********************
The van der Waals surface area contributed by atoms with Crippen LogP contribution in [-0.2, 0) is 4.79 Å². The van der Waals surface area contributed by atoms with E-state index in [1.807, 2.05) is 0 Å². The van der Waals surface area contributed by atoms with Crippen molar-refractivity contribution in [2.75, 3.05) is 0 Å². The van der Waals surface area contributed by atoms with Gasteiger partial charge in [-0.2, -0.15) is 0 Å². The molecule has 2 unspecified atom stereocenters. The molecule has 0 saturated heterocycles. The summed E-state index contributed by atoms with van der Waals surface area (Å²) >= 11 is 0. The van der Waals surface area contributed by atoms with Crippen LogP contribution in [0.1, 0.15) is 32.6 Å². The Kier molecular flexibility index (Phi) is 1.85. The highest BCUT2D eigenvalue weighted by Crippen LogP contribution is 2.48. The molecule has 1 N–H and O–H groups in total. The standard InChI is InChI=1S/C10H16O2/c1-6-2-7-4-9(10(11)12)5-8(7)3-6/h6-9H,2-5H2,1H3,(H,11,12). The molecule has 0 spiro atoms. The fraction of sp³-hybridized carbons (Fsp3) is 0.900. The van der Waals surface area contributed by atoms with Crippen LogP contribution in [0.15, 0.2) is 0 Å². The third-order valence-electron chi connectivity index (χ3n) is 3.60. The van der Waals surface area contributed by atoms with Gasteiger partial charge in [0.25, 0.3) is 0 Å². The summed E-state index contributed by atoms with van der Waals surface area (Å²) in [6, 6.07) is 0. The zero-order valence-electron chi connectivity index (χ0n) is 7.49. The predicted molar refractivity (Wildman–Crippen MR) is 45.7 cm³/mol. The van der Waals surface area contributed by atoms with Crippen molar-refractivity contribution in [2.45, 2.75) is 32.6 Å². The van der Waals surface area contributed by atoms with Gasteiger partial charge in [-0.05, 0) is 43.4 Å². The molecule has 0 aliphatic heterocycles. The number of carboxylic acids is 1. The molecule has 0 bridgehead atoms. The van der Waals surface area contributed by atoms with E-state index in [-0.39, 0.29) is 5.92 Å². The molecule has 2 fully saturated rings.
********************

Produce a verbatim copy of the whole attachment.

The van der Waals surface area contributed by atoms with Crippen LogP contribution in [-0.2, 0) is 4.79 Å². The van der Waals surface area contributed by atoms with E-state index in [1.807, 2.05) is 0 Å². The van der Waals surface area contributed by atoms with Crippen molar-refractivity contribution in [2.75, 3.05) is 0 Å². The van der Waals surface area contributed by atoms with Gasteiger partial charge in [-0.2, -0.15) is 0 Å². The molecule has 2 unspecified atom stereocenters. The molecule has 0 saturated heterocycles. The summed E-state index contributed by atoms with van der Waals surface area (Å²) >= 11 is 0. The van der Waals surface area contributed by atoms with Crippen LogP contribution in [0.1, 0.15) is 32.6 Å². The Kier molecular flexibility index (Phi) is 1.85. The highest BCUT2D eigenvalue weighted by Crippen LogP contribution is 2.48. The molecule has 1 N–H and O–H groups in total. The standard InChI is InChI=1S/C10H16O2/c1-6-2-7-4-9(10(11)12)5-8(7)3-6/h6-9H,2-5H2,1H3,(H,11,12). The molecule has 0 spiro atoms. The fraction of sp³-hybridized carbons (Fsp3) is 0.900. The van der Waals surface area contributed by atoms with Crippen LogP contribution in [0.15, 0.2) is 0 Å². The third-order valence-electron chi connectivity index (χ3n) is 3.60. The van der Waals surface area contributed by atoms with Gasteiger partial charge in [0.25, 0.3) is 0 Å². The summed E-state index contributed by atoms with van der Waals surface area (Å²) in [6, 6.07) is 0. The zero-order valence-electron chi connectivity index (χ0n) is 7.49. The predicted molar refractivity (Wildman–Crippen MR) is 45.7 cm³/mol. The van der Waals surface area contributed by atoms with Crippen molar-refractivity contribution in [2.45, 2.75) is 32.6 Å². The van der Waals surface area contributed by atoms with Gasteiger partial charge in [-0.05, 0) is 43.4 Å². The molecule has 0 aliphatic heterocycles. The number of carboxylic acids is 1. The molecule has 0 bridgehead atoms. The van der Waals surface area contributed by atoms with E-state index in [-0.39, 0.29) is 5.92 Å². The molecule has 2 fully saturated rings.